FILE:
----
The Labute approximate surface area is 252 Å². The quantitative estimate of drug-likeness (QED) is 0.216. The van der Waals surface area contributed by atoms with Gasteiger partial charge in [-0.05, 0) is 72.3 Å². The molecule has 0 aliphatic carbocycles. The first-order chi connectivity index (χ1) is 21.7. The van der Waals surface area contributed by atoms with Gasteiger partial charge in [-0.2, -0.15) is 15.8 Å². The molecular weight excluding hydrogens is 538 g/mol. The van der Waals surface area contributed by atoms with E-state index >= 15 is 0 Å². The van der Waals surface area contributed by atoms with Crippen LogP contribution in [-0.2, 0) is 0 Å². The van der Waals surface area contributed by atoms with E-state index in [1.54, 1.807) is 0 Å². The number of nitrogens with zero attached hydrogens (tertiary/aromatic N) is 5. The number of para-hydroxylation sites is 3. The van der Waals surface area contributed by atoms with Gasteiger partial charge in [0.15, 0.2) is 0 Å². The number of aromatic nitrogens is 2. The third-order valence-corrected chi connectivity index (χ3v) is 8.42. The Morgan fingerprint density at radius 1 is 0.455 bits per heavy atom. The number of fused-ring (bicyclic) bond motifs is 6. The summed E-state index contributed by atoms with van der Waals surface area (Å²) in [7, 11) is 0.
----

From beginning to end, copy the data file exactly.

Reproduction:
The Labute approximate surface area is 252 Å². The quantitative estimate of drug-likeness (QED) is 0.216. The van der Waals surface area contributed by atoms with Gasteiger partial charge in [-0.05, 0) is 72.3 Å². The molecule has 0 aliphatic carbocycles. The first-order chi connectivity index (χ1) is 21.7. The van der Waals surface area contributed by atoms with Gasteiger partial charge in [-0.2, -0.15) is 15.8 Å². The molecular weight excluding hydrogens is 538 g/mol. The van der Waals surface area contributed by atoms with E-state index >= 15 is 0 Å². The van der Waals surface area contributed by atoms with Crippen LogP contribution in [-0.2, 0) is 0 Å². The van der Waals surface area contributed by atoms with E-state index in [1.54, 1.807) is 0 Å². The number of nitrogens with zero attached hydrogens (tertiary/aromatic N) is 5. The number of para-hydroxylation sites is 3. The van der Waals surface area contributed by atoms with Gasteiger partial charge in [0.15, 0.2) is 0 Å². The number of aromatic nitrogens is 2. The third-order valence-corrected chi connectivity index (χ3v) is 8.42. The Morgan fingerprint density at radius 1 is 0.455 bits per heavy atom. The number of fused-ring (bicyclic) bond motifs is 6. The summed E-state index contributed by atoms with van der Waals surface area (Å²) in [7, 11) is 0.